Source Citation Trick for – HTML Code

About three-quarter of the way through Amy Johnson Crow’s Challenge: 52 Ancestors in 52 Weeks I wrote How I write my 52 Ancestors posts in 4 easy lessons. It was my first year blogging and I didn’t cite my sources at the end of the articles.

I’ve learned so much since then. Some of my favorite Facebook groups have pushed me to slowly revamp my research habits and improve the articles I write for this blog:

I also have wonderful readers and followers who leave comments like these:

How do you do your citations? Do you have a plug-in? ~ Amberly Petersen Beck of The Genealogy Girl

Does your blog provider give you the great footnote functionality? You’ve got a very polished citation game in place, and I’m envious! ~ Michael Dyer of Family Sleuther

Their questions couldn’t be ignored. I do my citations manually without a plug-in. Why no plug-in? Because I use the free which doesn’t come with all the bells and whistles.

Adding Citations to the Rough Draft

A lot of preparation goes into the citations even before they make it to the rough draft stages. I research the family and add all sources to each individual and event in my genealogy software Ancestral Quest 15. Only when this is done do I begin to write on the WordPress Dashboard in Visual mode.

Update (23 October 2020):
If you use WordPress Block editor
please see my latest post
Adding Footnotes to your WordPress Posts Using Block Editor

When I’ve finished the rough draft of my post, I go back and add the numbers in brackets for the footnotes. Sometimes I will place [#] where a source will be added while I’m writing. Adding the numbers gives me an opportunity to read the piece slowly as I add them.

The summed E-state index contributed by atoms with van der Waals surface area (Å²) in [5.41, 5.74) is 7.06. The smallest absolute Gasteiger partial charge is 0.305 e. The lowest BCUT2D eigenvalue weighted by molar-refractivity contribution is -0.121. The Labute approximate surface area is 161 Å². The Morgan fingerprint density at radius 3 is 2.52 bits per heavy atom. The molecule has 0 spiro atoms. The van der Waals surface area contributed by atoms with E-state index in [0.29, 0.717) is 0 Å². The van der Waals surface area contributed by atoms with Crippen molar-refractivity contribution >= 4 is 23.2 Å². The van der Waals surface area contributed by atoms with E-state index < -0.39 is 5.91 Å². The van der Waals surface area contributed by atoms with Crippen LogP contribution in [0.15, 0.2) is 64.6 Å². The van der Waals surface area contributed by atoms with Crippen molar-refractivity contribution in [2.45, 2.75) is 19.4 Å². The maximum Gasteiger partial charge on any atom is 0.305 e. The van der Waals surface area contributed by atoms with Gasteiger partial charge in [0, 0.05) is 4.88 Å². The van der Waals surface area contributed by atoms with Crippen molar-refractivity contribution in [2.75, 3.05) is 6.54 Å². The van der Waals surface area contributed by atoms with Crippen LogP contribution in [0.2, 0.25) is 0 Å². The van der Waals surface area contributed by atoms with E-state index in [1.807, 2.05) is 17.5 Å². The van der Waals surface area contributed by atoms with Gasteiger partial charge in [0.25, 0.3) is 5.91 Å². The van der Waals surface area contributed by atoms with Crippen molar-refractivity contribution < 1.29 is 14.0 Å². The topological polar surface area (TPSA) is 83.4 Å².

Once all of the bracketed numbers are in place it’s time to add the HTML code so that my readers can click on the source number, go to the source list, and come back up to the post.

In the body of the post, the HTML code is:

with the 3 numbers in red being replaced by the number in the bracket in the text.

Update (20 May 2017): The HTML code is now an image. You will have to type it in. In my original draft, the quote marks showed correctly as straight double-quotes. However, when it was published, they became curly quotes (also known as smart quotes) and messed up the code (I guess they aren’t so smart in this case). I want to thank Lois Willis – Genealogy and Family History for bringing this to my attention. If you want to know more about how she fixed the problem, please refer to her post Fixing source citations in WordPress.